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Author Self Promotion > We Only Came to Dream

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message 1: by John (last edited Mar 07, 2016 06:51AM) (new)

John Vollmer My book, We Only Came to Dream, is available on Kindle. It is a nonfiction memoir of the counterculture ("hippie) era. Here is a brief sample:

But the rocks ARE time.
Each crystal of quartz, sliver of mica or pebble of calcified limestone, by its grain and color and texture, reveals how old it is, what temperature and pressure formed it, from what mineral it developed — each stone is a snapshot of a moment in real time. Every drop of rain that had ever fallen in this dry place was only a day in the drowsy procession of seasons and the seas were the dominant chord to the tonic of the stones. The oldest sound on earth, a continuous sound thruout all those ages, has been the sound of the surf — the seas incessantly lapping against the crumbling aprons of rock. I could feel in my bones the thin skin of the present riding atop this deep ocean of desert eternity; the breadth of time suffused me. My mind half-slumbered: life is a rainbow, fashioning itself into pretty arcs after a morning shower. The whorls and racemes of evolution fold in upon the rock, recording the smoke-like passage and the fantastic colors, dancing in the sunlight.
And then, I don't know why, pumas came to mind. Pumas in the crevices. Oh, lord.
I began to feel awfully alone up there — why in hell did I finish that joint? Soon I began to think about scorpions and rattlesnakes and. . . .oh, shit. The car looked very small and far away. Were pumas really dangerous? I craned my neck to look up at the top of this miniature Matterhorn — oh, hell, what if I went ahead and climbed the rest of the way up? At least it would get my mind off of pumas and . . . damn, I had to do SOMEthing.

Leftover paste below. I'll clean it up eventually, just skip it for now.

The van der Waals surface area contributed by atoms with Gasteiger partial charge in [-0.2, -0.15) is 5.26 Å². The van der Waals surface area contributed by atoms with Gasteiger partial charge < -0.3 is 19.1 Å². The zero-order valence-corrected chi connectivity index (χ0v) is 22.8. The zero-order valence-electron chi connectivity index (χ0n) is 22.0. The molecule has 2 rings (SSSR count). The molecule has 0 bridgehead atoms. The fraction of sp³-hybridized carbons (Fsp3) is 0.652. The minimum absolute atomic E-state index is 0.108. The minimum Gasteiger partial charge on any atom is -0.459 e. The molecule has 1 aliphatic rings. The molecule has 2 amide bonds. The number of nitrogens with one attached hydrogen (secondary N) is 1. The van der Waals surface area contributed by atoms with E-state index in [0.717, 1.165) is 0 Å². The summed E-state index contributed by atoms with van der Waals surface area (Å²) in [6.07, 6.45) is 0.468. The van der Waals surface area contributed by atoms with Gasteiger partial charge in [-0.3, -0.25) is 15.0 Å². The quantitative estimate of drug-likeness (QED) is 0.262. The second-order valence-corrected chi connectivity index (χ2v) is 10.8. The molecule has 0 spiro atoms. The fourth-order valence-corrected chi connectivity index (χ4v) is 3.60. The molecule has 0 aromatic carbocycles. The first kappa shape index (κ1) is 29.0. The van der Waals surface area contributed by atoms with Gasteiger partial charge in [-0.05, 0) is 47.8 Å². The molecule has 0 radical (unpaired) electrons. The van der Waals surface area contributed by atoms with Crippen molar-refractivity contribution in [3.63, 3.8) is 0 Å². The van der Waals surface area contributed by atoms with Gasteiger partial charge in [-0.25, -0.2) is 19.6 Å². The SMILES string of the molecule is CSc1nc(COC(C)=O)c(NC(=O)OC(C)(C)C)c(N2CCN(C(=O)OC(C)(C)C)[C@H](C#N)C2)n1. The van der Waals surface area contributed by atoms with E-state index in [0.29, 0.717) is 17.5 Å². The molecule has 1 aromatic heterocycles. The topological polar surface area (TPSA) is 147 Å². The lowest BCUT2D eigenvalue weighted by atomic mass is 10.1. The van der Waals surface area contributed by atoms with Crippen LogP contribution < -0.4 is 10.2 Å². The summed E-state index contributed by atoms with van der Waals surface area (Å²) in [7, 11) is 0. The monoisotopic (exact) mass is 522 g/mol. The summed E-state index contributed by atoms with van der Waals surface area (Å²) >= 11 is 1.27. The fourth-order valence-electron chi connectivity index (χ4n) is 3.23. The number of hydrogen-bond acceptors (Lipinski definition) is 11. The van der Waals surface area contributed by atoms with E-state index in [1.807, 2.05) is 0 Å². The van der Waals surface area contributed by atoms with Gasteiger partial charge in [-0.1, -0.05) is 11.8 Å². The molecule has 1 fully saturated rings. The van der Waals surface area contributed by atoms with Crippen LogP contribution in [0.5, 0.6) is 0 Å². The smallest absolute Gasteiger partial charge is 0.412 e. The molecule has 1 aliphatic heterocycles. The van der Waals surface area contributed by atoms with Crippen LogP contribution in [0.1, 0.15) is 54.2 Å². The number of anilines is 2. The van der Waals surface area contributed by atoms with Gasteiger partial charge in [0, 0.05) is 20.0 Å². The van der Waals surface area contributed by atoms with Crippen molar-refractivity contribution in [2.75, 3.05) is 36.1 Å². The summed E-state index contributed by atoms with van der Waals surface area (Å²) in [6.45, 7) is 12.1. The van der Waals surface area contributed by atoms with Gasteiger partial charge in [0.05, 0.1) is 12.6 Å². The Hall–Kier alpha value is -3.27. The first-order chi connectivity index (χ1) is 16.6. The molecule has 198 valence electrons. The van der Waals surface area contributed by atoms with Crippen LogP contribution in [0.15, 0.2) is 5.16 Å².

I got up, afraid to go back down to the car, afraid I'd begin to run in sheer panic, so I began to climb. And rather quickly I discovered something I had never really noticed before — hard as it is to go UP a mountain, it is a whole hell of a lot easier than trying to go back DOWN again. Ten feet up, I no longer had any choice.
This was not good. I moved slowly up the side of the cliff and swore over and over that I'd never, ever, try such a ridiculous thing again. I was no mountain-climber . . . what did I think I was doing? The image of Anton on the side of that fjord came to mind — I had to make sure I didn't freeze and wind up plastered on the side of that cliff like a bat skewered in the light of an arc lamp.
A foothold on a small piece of ledge, then a handhold in a tiny crack . . . inch by inch I sidled up and over, straining as much as I could towards a low saddle near the crest. That last little bit was the worst, but finally I made it — just a few feet to go, at last! Panting and sweating, utterly exhausted and nearly out of my mind with fear, I hauled myself up and stood on the crest, trembling but triumphant. By god, I've done it! I actually climbed all the way up this . . . er, . . . um, . . . what's this? On the other side . . . on the other side . . . there were kids up there! Kids! What in the hell are they doing up here? They're looking at me like I'm stark staring mad and there . . . are . . . STAIRS! Actual stairs going up the other side of the mountain! Stairs?!?
The parents of the kiddies hove into view and we exchanged dumbfounded looks. Nobody said a word.

John V.


message 2: by John (new)

John Vollmer It is very cheap and gets 5 5-star reviews.


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